Support for Isis around the Muslim-majority world. In regard to Syria, it’s not clear if the pollsters actually to understand if the support to ISIS translates into supporting its ideology as a whole, or if it simply reflects the belief that it is fighting Assad, at least in some areas, and that it constitutes a more serious threat to it than other groups.

Refugenics: Edward Norton Helps Raise Nearly $400,000 for Syrian Refugees. The funds will go to support the Syrian scientist profiled in Humans of New York. Despite their individual or small-scale nature, that is, in comparison to the challenge at hand, these efforts tug on the heart and are important to keep our faith in humanity alive. So, thank you Edward Norton, Mandy Patinkin, Angelina Jolie, Benedict Cumberbatch, and all other celebrities who have stood by the Syrian refugees, and helped raise awareness about their plight. Thanks as well to the non-celebrities doing so much to make the Syrian refugees feel home without expectations of reward and far from the lime-lights.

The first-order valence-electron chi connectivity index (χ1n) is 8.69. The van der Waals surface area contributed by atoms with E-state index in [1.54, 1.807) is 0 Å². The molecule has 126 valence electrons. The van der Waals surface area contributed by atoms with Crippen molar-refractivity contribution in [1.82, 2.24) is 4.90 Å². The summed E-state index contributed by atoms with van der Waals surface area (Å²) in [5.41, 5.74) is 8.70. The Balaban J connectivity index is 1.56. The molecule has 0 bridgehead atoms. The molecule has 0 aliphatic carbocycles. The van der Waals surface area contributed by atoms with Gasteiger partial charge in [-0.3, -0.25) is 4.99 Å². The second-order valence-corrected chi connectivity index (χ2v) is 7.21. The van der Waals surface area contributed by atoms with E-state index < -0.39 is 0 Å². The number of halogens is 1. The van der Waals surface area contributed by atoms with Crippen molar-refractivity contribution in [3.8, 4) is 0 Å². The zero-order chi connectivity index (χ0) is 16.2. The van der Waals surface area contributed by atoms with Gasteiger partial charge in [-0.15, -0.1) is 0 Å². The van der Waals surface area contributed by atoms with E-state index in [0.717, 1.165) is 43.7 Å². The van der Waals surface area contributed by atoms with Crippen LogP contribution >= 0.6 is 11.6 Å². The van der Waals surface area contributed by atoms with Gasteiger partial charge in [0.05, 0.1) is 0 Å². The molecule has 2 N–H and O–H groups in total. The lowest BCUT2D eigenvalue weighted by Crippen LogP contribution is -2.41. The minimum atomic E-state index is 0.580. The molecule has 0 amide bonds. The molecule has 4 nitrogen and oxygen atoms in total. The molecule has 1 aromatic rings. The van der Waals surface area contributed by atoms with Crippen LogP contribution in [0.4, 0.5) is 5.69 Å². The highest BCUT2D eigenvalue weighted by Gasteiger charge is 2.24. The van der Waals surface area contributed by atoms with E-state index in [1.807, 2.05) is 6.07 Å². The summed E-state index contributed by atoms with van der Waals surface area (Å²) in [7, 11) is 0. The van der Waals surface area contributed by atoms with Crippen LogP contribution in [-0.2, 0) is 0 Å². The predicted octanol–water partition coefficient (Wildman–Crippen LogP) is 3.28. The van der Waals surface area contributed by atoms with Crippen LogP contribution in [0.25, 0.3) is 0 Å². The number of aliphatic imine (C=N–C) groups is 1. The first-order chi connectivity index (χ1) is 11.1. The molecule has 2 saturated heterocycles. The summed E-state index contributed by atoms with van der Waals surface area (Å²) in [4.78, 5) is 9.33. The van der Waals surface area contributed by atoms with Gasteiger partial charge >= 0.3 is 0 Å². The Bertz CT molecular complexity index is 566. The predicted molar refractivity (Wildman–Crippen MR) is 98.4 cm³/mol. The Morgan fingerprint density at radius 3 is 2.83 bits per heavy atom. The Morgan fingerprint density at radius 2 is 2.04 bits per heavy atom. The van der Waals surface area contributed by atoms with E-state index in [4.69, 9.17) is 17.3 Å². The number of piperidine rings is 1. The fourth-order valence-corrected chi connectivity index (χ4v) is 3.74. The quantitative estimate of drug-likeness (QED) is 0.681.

Tweets of the Day
Video(s) of the Day

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The Cauldron